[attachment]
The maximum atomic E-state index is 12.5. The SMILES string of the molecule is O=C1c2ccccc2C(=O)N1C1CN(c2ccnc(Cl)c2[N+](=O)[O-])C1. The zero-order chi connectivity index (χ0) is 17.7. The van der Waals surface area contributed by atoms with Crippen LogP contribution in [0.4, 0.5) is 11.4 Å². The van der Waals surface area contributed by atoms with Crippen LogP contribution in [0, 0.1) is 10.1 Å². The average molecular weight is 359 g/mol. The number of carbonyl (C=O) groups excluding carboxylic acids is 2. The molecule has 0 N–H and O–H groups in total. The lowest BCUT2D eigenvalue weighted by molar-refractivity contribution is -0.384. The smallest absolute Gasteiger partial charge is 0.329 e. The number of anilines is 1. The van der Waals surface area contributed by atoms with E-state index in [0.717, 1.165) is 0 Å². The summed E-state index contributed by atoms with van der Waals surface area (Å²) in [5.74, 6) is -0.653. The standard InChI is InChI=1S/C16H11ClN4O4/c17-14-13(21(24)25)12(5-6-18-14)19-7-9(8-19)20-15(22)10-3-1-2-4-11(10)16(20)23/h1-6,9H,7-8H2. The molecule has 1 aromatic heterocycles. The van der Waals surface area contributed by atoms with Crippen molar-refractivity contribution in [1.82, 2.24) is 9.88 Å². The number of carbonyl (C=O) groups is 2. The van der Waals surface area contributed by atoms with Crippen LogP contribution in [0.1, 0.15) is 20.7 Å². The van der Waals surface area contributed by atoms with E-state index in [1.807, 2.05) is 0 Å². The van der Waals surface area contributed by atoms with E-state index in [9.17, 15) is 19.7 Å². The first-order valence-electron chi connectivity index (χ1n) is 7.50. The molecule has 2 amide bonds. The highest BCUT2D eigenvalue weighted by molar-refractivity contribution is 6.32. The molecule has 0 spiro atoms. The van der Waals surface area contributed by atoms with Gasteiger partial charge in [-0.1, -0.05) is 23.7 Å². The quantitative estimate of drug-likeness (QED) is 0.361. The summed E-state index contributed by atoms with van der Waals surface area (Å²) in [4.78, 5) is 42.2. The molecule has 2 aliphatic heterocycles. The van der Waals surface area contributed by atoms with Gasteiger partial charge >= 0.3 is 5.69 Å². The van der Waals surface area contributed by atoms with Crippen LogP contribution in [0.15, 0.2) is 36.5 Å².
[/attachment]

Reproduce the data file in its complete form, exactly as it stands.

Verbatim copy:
The maximum atomic E-state index is 12.5. The SMILES string of the molecule is O=C1c2ccccc2C(=O)N1C1CN(c2ccnc(Cl)c2[N+](=O)[O-])C1. The zero-order chi connectivity index (χ0) is 17.7. The van der Waals surface area contributed by atoms with Crippen LogP contribution in [0.4, 0.5) is 11.4 Å². The van der Waals surface area contributed by atoms with Crippen LogP contribution in [0, 0.1) is 10.1 Å². The average molecular weight is 359 g/mol. The number of carbonyl (C=O) groups excluding carboxylic acids is 2. The molecule has 0 N–H and O–H groups in total. The lowest BCUT2D eigenvalue weighted by molar-refractivity contribution is -0.384. The smallest absolute Gasteiger partial charge is 0.329 e. The number of anilines is 1. The van der Waals surface area contributed by atoms with E-state index in [0.717, 1.165) is 0 Å². The summed E-state index contributed by atoms with van der Waals surface area (Å²) in [5.74, 6) is -0.653. The standard InChI is InChI=1S/C16H11ClN4O4/c17-14-13(21(24)25)12(5-6-18-14)19-7-9(8-19)20-15(22)10-3-1-2-4-11(10)16(20)23/h1-6,9H,7-8H2. The molecule has 1 aromatic heterocycles. The van der Waals surface area contributed by atoms with Crippen molar-refractivity contribution in [1.82, 2.24) is 9.88 Å². The number of carbonyl (C=O) groups is 2. The van der Waals surface area contributed by atoms with Crippen LogP contribution in [0.1, 0.15) is 20.7 Å². The van der Waals surface area contributed by atoms with E-state index in [1.807, 2.05) is 0 Å². The van der Waals surface area contributed by atoms with E-state index in [9.17, 15) is 19.7 Å². The first-order valence-electron chi connectivity index (χ1n) is 7.50. The molecule has 2 amide bonds. The highest BCUT2D eigenvalue weighted by molar-refractivity contribution is 6.32. The molecule has 0 spiro atoms. The van der Waals surface area contributed by atoms with Gasteiger partial charge in [-0.1, -0.05) is 23.7 Å². The quantitative estimate of drug-likeness (QED) is 0.361. The summed E-state index contributed by atoms with van der Waals surface area (Å²) in [4.78, 5) is 42.2. The molecule has 2 aliphatic heterocycles. The van der Waals surface area contributed by atoms with Gasteiger partial charge >= 0.3 is 5.69 Å². The van der Waals surface area contributed by atoms with Crippen LogP contribution in [0.15, 0.2) is 36.5 Å².